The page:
Ecology and Evolution on Your Lawn
Edited by Christorpher A. Lepczyk and Paige S. Warren
University of California Press, $70.00, 326 pages
Urban Bird Ecology and Conservation is a fascinating read for birders and a somewhat new direction in ornithology. Edited by professors Christopher A. Lepczyk and Paige W. Warren the text book contains mostly research studies about not just urban bird ecology, but also public involvement in birding. Those who do not understand the statistics and scientific methods displayed here can glean some interesting information about birds anyway. The mathematics is tough in this one and there is no glossary, but urban planners can learn to get what they can from the research presented here anyway.
“Rather, today, we are examining how urban ecosystems may shape avian evolution, how bird physiology and behavior changes or are influenced by urbanization, how urban food webs are structured, and how human and nature are coupled systems.”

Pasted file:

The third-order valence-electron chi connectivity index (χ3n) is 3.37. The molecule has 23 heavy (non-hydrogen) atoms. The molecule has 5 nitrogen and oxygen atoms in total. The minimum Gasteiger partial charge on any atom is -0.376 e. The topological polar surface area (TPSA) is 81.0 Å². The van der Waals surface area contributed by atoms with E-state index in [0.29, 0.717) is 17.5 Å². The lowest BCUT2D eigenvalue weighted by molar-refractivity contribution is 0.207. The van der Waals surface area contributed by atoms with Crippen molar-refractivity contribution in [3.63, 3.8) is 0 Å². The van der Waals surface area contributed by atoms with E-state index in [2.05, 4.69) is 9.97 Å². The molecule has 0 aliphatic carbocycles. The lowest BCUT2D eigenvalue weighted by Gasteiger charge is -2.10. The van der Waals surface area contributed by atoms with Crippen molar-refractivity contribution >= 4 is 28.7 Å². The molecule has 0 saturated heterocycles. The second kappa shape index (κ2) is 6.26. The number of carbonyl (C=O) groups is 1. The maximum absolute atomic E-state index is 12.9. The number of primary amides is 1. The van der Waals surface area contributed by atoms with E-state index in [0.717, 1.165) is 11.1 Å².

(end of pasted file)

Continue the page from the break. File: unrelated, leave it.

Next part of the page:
Sadly missing in focus, at least for this bird enthusiast, was better coverage of urban inquilines or those birds which have adapted to live in cities. Rather than a picture of a colorful Common Peafowl from Hawaii on the cover, it may have been more appropriate to have had a Pigeon, Starling or House Sparrow. These exotic, even here, birds have not been given protection or been admired for competing. Nature, one should argue, is in contrast with technological or human culture which has its territory, but these birds add a wild element to cities all over the world. One should not forget that pristine places need to be protected, but as the authors note, citizen participation is welcomed and evolution may be occurring in one’s backyard.
Reviewed by Ryder Miller
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